I've just finished Ian McDonald's new novel, The Dervish House. I know what to expect from Ian McDonald: broad vistas, intricately imagined futures, poetic language that transports and delights, a blend of mysticism and science that thrills and moves. But no matter how much foreknowledge I bring to a new Ian McDonald, I am always, always startled and thrilled by the exciting, moving epic story I find inside. — Read the rest
Ian McDonald's Desolation Road is one of my most personally influential novels. It's an epic tale of the terraforming of Mars, whose sweep captures the birth and death of mythologies, economics, art, revolution, politics. Its publication preceded Kim Stanley Robinson's brilliant Red/Blue/Green Mars books by years, but the two are very good companions, in that McDonald captures almost everything Robinson got (in a third of the number of pages), and adds the poetry and spirituality of Mars in the bargain. — Read the rest
Ian McDonald is one of science fiction's finest working writers, and his latest short story collection Cyberabad Days, is the kind of book that showcases exactly what science fiction is for.
Ian McDonald's Brasyl is his finest novel to date, and that's really, really saying something. There are McDonald novels — Hearts, Hands and Voices, Desolation Road, Out on Blue Six that I must have read dozens of times, as you might watch Gene Kelly dance over and over, seeing it but never quite understanding how he does it. — Read the rest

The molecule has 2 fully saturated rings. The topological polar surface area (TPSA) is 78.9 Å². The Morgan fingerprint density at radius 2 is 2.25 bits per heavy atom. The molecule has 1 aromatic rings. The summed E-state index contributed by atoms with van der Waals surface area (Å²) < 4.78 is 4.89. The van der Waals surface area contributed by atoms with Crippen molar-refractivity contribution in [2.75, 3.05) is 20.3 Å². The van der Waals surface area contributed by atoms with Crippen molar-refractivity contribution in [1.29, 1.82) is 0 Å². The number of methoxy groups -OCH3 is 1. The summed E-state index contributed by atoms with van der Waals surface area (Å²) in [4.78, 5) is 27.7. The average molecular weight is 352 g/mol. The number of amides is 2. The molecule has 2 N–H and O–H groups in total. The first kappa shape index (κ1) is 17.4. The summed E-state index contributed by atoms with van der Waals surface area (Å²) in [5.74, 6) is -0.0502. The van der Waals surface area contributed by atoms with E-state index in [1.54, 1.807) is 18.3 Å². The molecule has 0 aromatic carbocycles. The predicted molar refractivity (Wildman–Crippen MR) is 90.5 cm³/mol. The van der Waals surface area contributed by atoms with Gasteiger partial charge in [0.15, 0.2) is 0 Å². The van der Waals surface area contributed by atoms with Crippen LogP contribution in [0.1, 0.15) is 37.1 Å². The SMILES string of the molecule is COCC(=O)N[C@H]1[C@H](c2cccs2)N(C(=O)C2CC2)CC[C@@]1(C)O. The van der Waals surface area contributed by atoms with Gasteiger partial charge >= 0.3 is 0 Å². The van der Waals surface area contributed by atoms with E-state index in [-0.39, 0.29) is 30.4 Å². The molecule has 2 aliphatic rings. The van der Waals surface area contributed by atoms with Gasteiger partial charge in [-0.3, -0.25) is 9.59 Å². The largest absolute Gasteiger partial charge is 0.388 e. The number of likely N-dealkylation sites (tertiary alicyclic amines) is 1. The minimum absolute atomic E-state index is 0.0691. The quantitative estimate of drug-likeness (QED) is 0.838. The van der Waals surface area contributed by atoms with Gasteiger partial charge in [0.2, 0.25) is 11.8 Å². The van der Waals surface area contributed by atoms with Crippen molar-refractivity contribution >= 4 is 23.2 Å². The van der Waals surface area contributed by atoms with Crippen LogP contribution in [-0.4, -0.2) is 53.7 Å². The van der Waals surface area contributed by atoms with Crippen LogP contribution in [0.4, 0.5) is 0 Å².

Ian McDonald's incredible, Hugo-nominated bollypunk novel, "River of Gods," has been published in the US by Pyr Books. Here's what I had to say about the UK edition:
— Read the rest
River is the story of India's 100th birthday, when the great nation has fractured into warring subnations on caste, religious and cultural lines.
I just finished reading Ian McDonald's latest novel, River of Gods," and my mind is whirling. River is the story of India's 100th birthday, when the great nation has fractured into warring subnations on caste, religious and cultural lines. Like McDonald's other great novels, the story is beyond epic, with an enormous cast of richly realised characters and a vivid, luminous vision of techno-Hinduism that beggars the imagination. — Read the rest
Just a quick plug for The Broken Land (originally published in the UK with the much better title Hearts, Hands and Voices), by Ian McDonald. McDonald is one of the great underappreciated science fiction writers of the twentieth century and this is one of his great, underappreciated novels. — Read the rest
Thinking about Ian McDonald for the post on logomarks below got me thinking about McDonald's stone-brilliant 1992 graphic novel, Kling Klang Klatch, illustrated by David Lyttleton. Unlike much of McDonald's most amazing work, Kling Klang Klatch is still in print, which makes me feel like there's maybe just a little justice in this universe. — Read the rest
Ian McDonald's Desolation Road is one of the books that has influenced me the most as a writer. Funny and sad and wildly imaginative, it characterizes the heyday of Bantam Spectra's groundbreaking work in the 80s. McDonald's just published a sequel, Ares Express and Earthlight, the sequel's publisher, has reprinted Desolation Road to accompany it. — Read the rest